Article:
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What We're Watching: US-China balloon fallout, Iranian "amnesty"

The suspected Chinese spy balloon drifts to the ocean after being shot down off the coast in Surfside Beach, South Carolina.

The suspected Chinese spy balloon drifts to the ocean after being shot down off the coast in Surfside Beach, South Carolina.

REUTERS/Randall Hill

As US shoots down Chinese spy balloon, China cries foul

If we'd told you a week ago that the recent US-China thaw would be upended by X, you'd have probably guessed X had something to do with Taiwan, US semiconductor export controls, or perhaps China's covert profiteering from Russia's war in Ukraine. Nope. It was all over ... a balloon.

On Sunday, Beijing issued a strongly worded statement a day after US fighter jets shot down a Chinese spy balloon that entered American airspace last week. President Joe Biden waited until the balloon was over water just off the South Carolina coast to authorize the operation – officially to avoid putting US civilians and infrastructure at risk and perhaps to respond to pressure from Republicans who'd chided him for not shooting it down earlier.

The discovery of the snoop balloon made US Secretary of State Antony Blinken cancel his weekend trip to Beijing, which would have been the first by a top US diplomat in five years. And Biden’s decision to shoot it down throws a wrench into a US-China rapprochement that had been in the works since Biden and Xi Jinping had a nicer-than-expected chat at the G-20 summit in Bali last November. While certainly weird, this doesn't seem like a crisis that can't be overcome.

Why? For one thing, it's not in China's interest to escalate further over such a bizarre incident, which was, if we believe Beijing’s official explanation, accidental as the balloon veered off course due to strong winds. For another, if Xi was testing the US president to see how he’d respond, now he knows.

Still, the aerial drama does raise the stakes for future misunderstandings, miscalculations, and overreactions coming from both sides. As China expert Michael Hirson explains in this Twitter thread, it’s “simultaneously amusing and worrying because that’s the stage of the US-China relationship we’ve entered: absurd and also dangerous. Dr. Strangelove isn't here yet, but he's knocking."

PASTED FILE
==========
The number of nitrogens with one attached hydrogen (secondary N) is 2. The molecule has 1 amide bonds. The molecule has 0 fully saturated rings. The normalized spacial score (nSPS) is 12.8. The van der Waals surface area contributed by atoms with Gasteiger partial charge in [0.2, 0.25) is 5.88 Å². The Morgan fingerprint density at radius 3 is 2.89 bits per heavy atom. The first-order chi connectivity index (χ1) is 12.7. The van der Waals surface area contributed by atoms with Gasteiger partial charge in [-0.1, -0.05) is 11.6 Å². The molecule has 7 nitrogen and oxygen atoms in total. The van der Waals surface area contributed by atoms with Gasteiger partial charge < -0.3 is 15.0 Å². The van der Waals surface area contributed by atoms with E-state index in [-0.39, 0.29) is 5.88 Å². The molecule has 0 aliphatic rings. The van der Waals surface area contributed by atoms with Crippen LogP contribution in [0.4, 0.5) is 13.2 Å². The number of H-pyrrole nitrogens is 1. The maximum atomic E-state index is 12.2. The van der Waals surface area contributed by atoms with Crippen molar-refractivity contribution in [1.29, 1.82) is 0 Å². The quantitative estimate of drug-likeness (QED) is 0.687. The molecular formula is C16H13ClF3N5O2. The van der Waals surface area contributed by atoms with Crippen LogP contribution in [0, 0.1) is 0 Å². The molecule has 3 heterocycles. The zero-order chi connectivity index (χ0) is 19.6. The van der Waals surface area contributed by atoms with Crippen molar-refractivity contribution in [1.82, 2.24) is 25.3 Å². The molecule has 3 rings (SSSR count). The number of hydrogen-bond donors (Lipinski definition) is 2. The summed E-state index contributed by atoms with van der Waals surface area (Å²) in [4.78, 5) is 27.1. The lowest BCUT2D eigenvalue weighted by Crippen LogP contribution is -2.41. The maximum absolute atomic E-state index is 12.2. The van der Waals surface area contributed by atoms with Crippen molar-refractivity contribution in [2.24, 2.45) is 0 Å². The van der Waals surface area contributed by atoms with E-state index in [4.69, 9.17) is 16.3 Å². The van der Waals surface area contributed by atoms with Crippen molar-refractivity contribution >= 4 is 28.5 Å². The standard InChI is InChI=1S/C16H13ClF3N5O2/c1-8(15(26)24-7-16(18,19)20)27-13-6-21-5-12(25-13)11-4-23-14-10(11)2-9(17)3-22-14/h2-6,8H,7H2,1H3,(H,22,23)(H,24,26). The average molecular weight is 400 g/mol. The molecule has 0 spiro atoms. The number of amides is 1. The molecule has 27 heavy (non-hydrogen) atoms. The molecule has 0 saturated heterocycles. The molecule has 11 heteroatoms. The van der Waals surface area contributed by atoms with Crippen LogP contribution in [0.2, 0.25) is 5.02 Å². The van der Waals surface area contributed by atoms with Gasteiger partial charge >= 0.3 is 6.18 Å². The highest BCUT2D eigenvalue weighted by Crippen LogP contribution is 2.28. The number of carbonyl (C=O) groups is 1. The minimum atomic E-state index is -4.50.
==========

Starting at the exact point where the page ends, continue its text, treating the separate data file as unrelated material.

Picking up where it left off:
Khamenei's (non) amnesty for Iranian protesters

To mark the 44th anniversary of the 1979 Islamic Revolution on Sunday, Iran’s supreme leader reportedly pardoned and reduced the sentences of "tens of thousands" of people — including some arrested in ongoing anti-government protests that started last September. Ayatollah Ali Khamenei for the first time acknowledged the scale of the demonstrations against the regime, perhaps the largest since the mullahs came to power. But just as there were big caveats to the supposed review of the country’s headscarf law two months ago, the same is true with the regime's "clemency": It excludes all dual nationals, Iranians convicted of the most serious offenses, and those accused of lesser crimes who refuse to admit and express regret. So most detainees will continue languishing in jail as they await trial. (Human rights groups say some 20,000 people have been arrested so far, four have been executed by hanging, and around 100 are on death row.) With his announcement, Khamenei is showing anything but mercy to those calling for the end of the regime.


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